Relief carving of the ApostlesImage 9 is an example of the high/haut relief carving of six of the Apostles – this is a 15/16th century continental example.


The Cloisters Collection of The Metropolitan, New York contains one of the most comprehensive collections of Medieval and Byzantine art in the world.


Tomb from the Cloisters Collection, Met Museum New YorkThis tomb from the collection (Image 10) illustrates a perfect example of carvings of the Apostles in a very similar layout to the coffer.


The carved architectural elements of the coffer are seen very often in the architecture of the late 15th and early 16th century.


For example carved pinnacles are part of the South Porch of Notre Dame (circa 1510), Amiens Cathedral, Beauvais (circa 1500) and Toul (1460-1496).
Amiens Cathedral South Transept


Amiens Cathedral is considered to be one of the most important buildings of French High Gothic also has the most wonderful carvings depicting the Apostles.


These can be found above the doorway of the South Transept of St Honoratus (a former Bishop of Amiens) See Image 11.


Lock PlateLock Plate


Returning to the subject of the lock plate. The flower heads in the corners are very similar (maybe slightly more ornate in Image 12) to a lock on a coffer in the V and A (Image 13) date late 15th century, which has also lost its hasp.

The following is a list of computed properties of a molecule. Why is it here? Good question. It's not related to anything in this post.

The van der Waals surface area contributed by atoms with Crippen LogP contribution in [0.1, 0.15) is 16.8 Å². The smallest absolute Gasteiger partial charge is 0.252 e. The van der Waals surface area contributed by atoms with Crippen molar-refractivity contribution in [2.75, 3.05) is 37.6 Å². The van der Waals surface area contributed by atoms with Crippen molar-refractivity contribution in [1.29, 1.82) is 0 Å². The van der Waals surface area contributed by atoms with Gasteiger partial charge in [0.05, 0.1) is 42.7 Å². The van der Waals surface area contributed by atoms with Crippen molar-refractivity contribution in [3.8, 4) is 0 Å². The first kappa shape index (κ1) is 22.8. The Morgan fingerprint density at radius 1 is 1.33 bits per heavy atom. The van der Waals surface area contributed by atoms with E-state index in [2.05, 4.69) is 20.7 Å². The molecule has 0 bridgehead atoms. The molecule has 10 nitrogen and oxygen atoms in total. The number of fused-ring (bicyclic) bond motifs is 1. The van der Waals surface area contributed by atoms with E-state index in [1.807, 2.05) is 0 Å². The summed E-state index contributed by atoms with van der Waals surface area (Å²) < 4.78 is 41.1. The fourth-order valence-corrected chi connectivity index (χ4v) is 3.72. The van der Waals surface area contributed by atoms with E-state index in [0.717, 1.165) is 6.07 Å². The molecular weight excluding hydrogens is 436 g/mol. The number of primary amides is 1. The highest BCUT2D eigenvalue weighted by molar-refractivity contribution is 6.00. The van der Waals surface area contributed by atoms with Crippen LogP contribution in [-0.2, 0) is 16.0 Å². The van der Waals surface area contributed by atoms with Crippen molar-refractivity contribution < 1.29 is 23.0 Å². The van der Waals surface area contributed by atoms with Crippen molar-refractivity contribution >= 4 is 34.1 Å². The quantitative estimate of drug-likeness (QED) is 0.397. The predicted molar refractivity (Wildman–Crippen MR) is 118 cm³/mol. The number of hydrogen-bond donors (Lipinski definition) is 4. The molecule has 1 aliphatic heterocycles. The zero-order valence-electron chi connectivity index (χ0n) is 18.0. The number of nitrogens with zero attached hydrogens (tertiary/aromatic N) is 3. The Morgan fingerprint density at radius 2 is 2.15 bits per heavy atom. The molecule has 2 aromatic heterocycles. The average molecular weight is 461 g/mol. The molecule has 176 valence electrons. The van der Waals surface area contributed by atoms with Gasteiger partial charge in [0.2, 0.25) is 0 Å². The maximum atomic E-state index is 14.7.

The tracery element almost like carving is a common theme in French locks and several can be found in the Louvre (Image 14) V & A Lock Plate examplewho date these to the last quarter of the 15th century.


There is an architectural element in the design on the French lock plates where they use the almost lace type pinnacles found on the churches and cathedrals. Amiens for example.


Whilst writing this it is interesting to note that English carved coffers of this date are quite distinct in their design, in both subject matter and style of carving.


The coffer below can be found in The Crypt of York Minster.


Lock Plate in the LouvreAccording to Fred Roe who researched this subject around 1900/1905 - ‘there remains a small class of chests in which secular motives and figure-carving take the place of the arcades and tracery of church architecture.


On these, as on some chests of the third class, are to be found remains of painting which must originally have made them as gorgeous as those of Italy.


York Minster is the home of one of these scarce relics, of which the main panel of the front chiefly represents St. George slaying the dragon.


The carving is very bold and free and in high relief.  It may be compared with a panel in the Victoria and Albert Museum, which is undoubtedly by the same carver and displays the same subject with slight differences.

Coffer from the Crypt at York Minster


From the evidence of the shape of St. George's bassinet, Mr. Fred Roe assigns this panel, which was doubtless part of a once-existing chest, to the reign of Richard II.


He discusses very fully the likelihood of these chests and the other remaining ones of the same kind at Harty Church, Isle of Sheppey, Southwold Church, Suffolk, and another in the Victoria and Albert Museum said to be French, being really English work.’



Click here to read Louise's Short History of Bullseye Decoration.


Click here to view a selection of stock currently available from Elaine Phillips Antiques.